Interview with Cherringham Authors Matt Costello and Neil Richards

Tell us a bit about yourselves.  

Matt: I’ve been a writer of novels, games, and scripts since 1987. I’ve also taught for decades, mostly classes for children identified as Gifted and Talented.  Along with my wife, Ann, I’m a Board Member of the National Education Alliance for Borderline Personality disorder which is dedicated to removing stigma and bringing help and support to those families dealing with mental illness ( I jog, am fairly serious about cooking, scuba dive and travel a lot.

Neil: I came to writing late in the day.  I worked in films and TV as a development exec for years mid-wifing other people’s projects, itching to write but never having the confidence.  But I was lucky – I worked alongside some great writers and had tons of fun in movie world (some of which will remain secret!)… Eventually I plucked up courage and started and have now written a lot of TV, radio, games, interactive – much of it in partnership with Matt. (He lives in NY by the way, while I live in the South of England.) Matt then persuaded me to write novels – I love it.  I live with my wife Annie (who I also co-write kids’ TV with) and have two sons. I escape the noise 8am sharp every morning and work in a little office in the garden.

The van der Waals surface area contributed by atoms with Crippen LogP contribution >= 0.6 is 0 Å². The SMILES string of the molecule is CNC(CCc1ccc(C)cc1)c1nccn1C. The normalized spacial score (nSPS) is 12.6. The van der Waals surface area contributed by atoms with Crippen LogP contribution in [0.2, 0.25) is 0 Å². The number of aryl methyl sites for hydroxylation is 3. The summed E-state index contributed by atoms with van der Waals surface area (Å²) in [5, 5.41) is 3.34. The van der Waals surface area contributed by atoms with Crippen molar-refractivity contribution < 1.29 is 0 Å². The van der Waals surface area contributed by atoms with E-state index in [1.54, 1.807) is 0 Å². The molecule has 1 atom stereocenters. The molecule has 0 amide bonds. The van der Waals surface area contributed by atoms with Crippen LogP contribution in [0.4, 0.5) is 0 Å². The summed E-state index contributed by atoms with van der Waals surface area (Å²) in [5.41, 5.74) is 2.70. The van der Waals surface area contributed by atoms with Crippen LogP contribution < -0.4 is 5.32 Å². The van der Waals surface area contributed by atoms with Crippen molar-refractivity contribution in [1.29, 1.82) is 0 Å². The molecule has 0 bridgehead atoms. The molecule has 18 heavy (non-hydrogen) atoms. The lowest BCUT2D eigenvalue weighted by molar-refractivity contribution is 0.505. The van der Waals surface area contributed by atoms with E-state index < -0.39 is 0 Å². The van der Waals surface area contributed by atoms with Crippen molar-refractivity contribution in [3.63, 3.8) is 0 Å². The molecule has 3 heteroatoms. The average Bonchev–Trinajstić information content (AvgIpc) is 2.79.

What inspires your writing?

Matt: I want to do to others as those who inspired, rocked and shocked me did…..from Bradbury to Bloch. Inspiration? Everything that I see, hear, experience goes in…(I believe). What comes out, though, is often something else, and I love that.

Neil: Same as Matt. Fragments of conversation, people I meet, stories I hear. Anything that makes the hairs on the back of my neck go… And then once an idea is up and running, yes, the whole of ‘a life lived’ tends to find its way subconsciously into the stories. Of course, it’s true – once the characters are in play they take over and often dictate the action.


Where did the idea for Cherringham come from?